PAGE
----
Tuesday, June 24, 2008

Wi-Fi Hotspots in Atlanta Not so Hot, Says Trend Micro Survey

PRNewswire/ -- Trend Micro Incorporated , a global leader in Internet content security, reported today that residents of the Atlanta metropolitan region are not using Wi-Fi hotspots, even though the city is the fourth highest metropolitan area for Wi-Fi availability and the highest rated "wired" city in the nation(1).

The study, which surveyed over 500 Atlanta residents on their Internet usage habits and attitudes towards cyber-surfing safety, found that very few of them are taking advantage of available Wi-Fi within the Atlanta region. While all survey participants responded that they use the Internet on a regular basis, less than 20 percent take advantage of the city's ubiquitous Wi-Fi networks.

The study also found that 52 percent of Atlantans surveyed think viruses are a major threat to their computers. Those participating in what would normally be considered risky online activities (such as browsing Web sites, making online purchases, visiting social networking sites and banking online) are more concerned with viruses even though they are more easily preventable than Web threats. While viruses can cause great inconveniences, cybercriminals have created an underground malware economy that costs companies and consumers millions of dollars each year through identity and data theft.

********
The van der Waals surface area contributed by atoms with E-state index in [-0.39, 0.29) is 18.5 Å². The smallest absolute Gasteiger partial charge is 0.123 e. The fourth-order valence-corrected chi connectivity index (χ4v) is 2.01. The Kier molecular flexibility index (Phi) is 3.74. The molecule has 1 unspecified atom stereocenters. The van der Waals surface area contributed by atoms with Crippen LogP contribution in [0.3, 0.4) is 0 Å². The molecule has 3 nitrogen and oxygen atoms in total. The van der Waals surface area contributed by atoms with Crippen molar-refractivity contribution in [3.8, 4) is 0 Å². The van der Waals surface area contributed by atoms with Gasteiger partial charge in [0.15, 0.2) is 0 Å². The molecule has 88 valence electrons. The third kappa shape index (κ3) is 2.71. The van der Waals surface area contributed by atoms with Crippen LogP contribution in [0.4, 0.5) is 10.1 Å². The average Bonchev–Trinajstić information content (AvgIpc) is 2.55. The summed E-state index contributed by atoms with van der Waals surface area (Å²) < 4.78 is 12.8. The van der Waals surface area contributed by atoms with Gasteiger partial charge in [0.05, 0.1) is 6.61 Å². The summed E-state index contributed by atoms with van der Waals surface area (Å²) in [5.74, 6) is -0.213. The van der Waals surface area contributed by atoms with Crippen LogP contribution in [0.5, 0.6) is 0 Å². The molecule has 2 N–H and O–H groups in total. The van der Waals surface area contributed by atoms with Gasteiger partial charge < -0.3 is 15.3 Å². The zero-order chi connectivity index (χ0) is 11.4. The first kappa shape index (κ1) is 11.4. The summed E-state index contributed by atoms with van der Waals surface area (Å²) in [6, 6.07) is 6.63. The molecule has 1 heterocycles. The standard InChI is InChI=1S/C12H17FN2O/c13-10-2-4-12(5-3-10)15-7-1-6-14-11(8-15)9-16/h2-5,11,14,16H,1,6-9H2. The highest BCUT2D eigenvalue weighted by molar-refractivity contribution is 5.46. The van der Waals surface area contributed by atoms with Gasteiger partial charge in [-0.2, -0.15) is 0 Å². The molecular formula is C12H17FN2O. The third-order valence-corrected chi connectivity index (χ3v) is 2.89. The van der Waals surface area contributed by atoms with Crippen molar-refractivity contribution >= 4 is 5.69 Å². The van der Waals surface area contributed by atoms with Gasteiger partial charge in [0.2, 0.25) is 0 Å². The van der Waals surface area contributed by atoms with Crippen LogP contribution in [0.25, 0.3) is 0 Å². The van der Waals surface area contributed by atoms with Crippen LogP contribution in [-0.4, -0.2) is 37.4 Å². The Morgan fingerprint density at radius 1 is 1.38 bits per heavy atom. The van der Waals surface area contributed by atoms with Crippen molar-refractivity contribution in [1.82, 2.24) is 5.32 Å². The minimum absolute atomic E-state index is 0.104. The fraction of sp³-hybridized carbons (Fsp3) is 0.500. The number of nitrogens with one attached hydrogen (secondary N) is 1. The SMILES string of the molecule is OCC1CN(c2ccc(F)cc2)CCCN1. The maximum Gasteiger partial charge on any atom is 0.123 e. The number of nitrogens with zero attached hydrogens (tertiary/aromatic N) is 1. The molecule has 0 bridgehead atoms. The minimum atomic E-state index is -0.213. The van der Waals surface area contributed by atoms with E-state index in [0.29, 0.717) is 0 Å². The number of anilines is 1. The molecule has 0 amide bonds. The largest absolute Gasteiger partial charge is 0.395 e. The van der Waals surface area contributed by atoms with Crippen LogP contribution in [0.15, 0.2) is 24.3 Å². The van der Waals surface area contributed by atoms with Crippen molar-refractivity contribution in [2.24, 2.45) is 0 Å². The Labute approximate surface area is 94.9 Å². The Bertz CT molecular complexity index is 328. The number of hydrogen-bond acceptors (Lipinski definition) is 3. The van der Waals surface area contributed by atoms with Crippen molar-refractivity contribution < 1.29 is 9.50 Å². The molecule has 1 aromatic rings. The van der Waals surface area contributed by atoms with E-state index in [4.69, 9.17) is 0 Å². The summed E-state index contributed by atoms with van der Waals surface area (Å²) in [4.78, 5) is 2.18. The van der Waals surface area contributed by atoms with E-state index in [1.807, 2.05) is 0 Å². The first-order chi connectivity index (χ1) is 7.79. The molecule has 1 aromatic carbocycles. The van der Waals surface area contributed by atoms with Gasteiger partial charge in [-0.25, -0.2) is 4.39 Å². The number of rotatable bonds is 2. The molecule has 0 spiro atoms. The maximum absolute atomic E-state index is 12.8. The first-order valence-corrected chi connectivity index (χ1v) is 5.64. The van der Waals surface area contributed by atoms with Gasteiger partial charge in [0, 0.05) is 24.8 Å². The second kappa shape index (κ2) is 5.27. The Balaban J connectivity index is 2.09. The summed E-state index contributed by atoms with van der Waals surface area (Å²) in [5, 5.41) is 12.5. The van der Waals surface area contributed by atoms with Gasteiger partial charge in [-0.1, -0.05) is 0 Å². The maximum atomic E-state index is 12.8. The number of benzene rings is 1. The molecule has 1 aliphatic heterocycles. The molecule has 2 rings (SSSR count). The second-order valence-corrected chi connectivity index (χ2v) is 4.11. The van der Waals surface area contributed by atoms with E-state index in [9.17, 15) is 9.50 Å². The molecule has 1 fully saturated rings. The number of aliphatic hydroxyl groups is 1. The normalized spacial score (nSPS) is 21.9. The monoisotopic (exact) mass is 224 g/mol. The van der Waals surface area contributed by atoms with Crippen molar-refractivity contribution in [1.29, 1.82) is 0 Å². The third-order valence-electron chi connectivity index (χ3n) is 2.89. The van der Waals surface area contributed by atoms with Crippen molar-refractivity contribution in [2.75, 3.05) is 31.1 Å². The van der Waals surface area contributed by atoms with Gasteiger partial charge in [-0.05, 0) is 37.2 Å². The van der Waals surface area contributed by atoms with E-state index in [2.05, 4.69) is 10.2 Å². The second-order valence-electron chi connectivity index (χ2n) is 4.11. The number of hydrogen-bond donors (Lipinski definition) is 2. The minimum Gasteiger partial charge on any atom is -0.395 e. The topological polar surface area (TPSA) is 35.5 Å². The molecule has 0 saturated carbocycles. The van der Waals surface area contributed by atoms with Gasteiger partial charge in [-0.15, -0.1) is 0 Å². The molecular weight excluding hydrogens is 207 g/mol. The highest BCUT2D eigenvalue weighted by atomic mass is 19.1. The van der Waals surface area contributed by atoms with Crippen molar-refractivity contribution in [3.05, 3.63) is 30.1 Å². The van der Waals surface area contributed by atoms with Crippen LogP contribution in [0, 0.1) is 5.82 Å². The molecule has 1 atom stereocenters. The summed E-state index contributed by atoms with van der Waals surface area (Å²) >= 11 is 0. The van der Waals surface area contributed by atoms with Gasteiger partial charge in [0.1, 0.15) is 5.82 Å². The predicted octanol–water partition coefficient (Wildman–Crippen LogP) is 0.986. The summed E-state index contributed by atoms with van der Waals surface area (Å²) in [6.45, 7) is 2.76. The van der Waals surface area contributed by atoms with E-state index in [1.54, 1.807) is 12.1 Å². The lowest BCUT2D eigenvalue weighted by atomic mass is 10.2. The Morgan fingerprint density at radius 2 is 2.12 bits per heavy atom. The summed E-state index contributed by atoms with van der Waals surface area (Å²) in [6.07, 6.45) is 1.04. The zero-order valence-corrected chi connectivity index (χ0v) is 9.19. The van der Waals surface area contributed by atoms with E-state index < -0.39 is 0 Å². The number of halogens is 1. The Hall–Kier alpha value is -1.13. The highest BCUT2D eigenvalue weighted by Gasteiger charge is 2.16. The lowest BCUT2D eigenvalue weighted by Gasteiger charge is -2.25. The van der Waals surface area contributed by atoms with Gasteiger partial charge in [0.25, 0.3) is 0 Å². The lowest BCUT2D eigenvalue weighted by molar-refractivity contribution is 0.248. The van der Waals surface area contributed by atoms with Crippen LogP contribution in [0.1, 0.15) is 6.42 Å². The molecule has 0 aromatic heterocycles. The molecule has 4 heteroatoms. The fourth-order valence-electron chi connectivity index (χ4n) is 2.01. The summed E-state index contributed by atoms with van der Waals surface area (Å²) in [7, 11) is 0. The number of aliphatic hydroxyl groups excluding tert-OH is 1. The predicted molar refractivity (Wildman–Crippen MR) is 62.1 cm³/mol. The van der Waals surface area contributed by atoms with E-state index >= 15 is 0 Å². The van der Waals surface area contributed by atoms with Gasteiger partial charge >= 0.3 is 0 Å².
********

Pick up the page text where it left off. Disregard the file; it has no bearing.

With a comprehensive Internet security product, most online activities can be relatively safe. Trend Micro offers the following tips in looking for the right consumer security product:

-- Make sure the security product offers a strong protection against Web threats such as bots, Trojans, Web downloaders and keyloggers, any of which can lead to identity and data theft.

-- Look for an anti-spyware feature that is designed to remove adware and spyware that marketing and advertising companies dump on computers to covertly spy on surfing habits and collect market data. These programs can also slow down computer performance.

-- A security product should also have firewall capabilities -- a cyber-barrier that keeps destructive elements and intrusions away from the network. It inspects all network traffic passing through the system, guarding it from viruses, hackers, spam and other Internet threats.

-- Viruses can still do damage so a product should also have an antivirus feature that's consistently updated. Viruses are constantly mutating and the only way to protect a computer is with an up-to-date antivirus software program.

"Atlanta residents have a great opportunity to safely use the Internet from a variety of public locations and can take more advantage of it," said Carol Carpenter, vice-president of consumer marketing at Trend Micro. "The proper security protection against viruses and Web threats will help everyone, including Atlantans, confidently utilize their city's Wi-Fi offerings."

No comments: